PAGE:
Nazi Party

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The flag of Nazi Germany

Nazis is an acronym for the National Socialist German Workers' Party (German: Nationalsozialistische Deutsche Arbeiterpartei).


Adolf Hitler exploited the myth of the “Stab in the Back,” the belief that the war had been lost because “disloyal” elements within Germany – Jews and Marxists – had undermined the war effort. As William Shirer put it in The Rise and Fall of the Third Reich,

"To him, as to almost all Germans, it was ‘monstrous’ and undeserved. The German army had not been defeated in the field. It had been stabbed in the back by the traitors at home.

Thus emerged for Hitler, as or so many Germans, a fanatical belief in the legend of the ‘stab in the back’ which, more than anything else, was to undermine the Weimar Republic and pave the way for Hitler’s ultimate triumph.” [1]

The origin of the Nazi Party itself was a small group called The German Workers' Party, founded by a locksmith named Anton Drexler who, in 1918, had set up a “Committee of Independent Workmen” in reaction to the Marxism of the free trade unions.[2] A year later The German Workers Party was formed when this merged with another group, the Political Workers' Circle. [3] [4]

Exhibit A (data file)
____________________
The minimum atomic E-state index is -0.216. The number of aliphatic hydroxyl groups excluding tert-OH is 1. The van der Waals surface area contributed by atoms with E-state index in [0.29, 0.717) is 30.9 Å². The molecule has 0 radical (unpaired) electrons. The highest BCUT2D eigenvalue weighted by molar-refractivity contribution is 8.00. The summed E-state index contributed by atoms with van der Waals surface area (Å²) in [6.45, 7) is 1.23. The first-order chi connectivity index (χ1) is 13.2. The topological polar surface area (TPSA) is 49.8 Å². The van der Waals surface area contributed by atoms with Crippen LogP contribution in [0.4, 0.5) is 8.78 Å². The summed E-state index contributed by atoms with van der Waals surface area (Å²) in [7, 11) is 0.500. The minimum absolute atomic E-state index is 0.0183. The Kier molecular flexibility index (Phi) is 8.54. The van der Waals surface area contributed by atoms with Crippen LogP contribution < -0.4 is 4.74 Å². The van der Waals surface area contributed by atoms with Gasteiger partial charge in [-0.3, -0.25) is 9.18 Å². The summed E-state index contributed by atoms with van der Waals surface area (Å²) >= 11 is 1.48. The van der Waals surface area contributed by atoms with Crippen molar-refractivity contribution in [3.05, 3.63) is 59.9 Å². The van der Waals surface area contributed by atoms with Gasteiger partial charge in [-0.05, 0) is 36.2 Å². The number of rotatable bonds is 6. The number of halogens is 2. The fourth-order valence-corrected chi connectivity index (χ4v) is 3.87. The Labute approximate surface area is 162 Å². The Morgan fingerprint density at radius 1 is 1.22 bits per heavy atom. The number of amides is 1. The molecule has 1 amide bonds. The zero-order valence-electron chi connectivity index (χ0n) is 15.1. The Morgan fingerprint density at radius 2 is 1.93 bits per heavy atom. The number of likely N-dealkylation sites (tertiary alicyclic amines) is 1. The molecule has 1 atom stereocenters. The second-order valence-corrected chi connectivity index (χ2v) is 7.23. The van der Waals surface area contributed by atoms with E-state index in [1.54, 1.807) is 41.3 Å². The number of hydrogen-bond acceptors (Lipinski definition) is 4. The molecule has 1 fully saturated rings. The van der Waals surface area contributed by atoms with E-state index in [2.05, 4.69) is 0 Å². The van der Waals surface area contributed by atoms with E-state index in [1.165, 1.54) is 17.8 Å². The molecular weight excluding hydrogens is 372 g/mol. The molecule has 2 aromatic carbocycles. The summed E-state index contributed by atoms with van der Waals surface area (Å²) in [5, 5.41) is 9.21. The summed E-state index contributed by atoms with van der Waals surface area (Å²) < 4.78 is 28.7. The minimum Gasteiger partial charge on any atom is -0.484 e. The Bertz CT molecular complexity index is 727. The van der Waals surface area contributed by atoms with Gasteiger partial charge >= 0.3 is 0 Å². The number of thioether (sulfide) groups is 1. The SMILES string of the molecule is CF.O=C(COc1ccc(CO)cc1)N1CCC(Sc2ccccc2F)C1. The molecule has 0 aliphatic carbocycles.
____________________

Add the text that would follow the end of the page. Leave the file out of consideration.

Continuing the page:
It was Adolf Hitler, who joined the party and was put in charge of propaganda in 1920, who transformed this small group into what we now know as the Nazi Party through his great skill in politics and public speaking. That same year the words “National Socialist” were added to the party name and it became “The National Socialist German Workers Party” (NSDAP). The Storm Troopers (Sturmabteilung, SA) in their distinctive brown uniforms, were organized first to kick out hecklers at Nazi meetings, then to break up the meetings of other parties. The hakenkreuz (literally: hooked cross), or the swastika, was adopted in the party’s flag. By the following summer, Hitler himself had taken over as leader (de: Führer) of the party.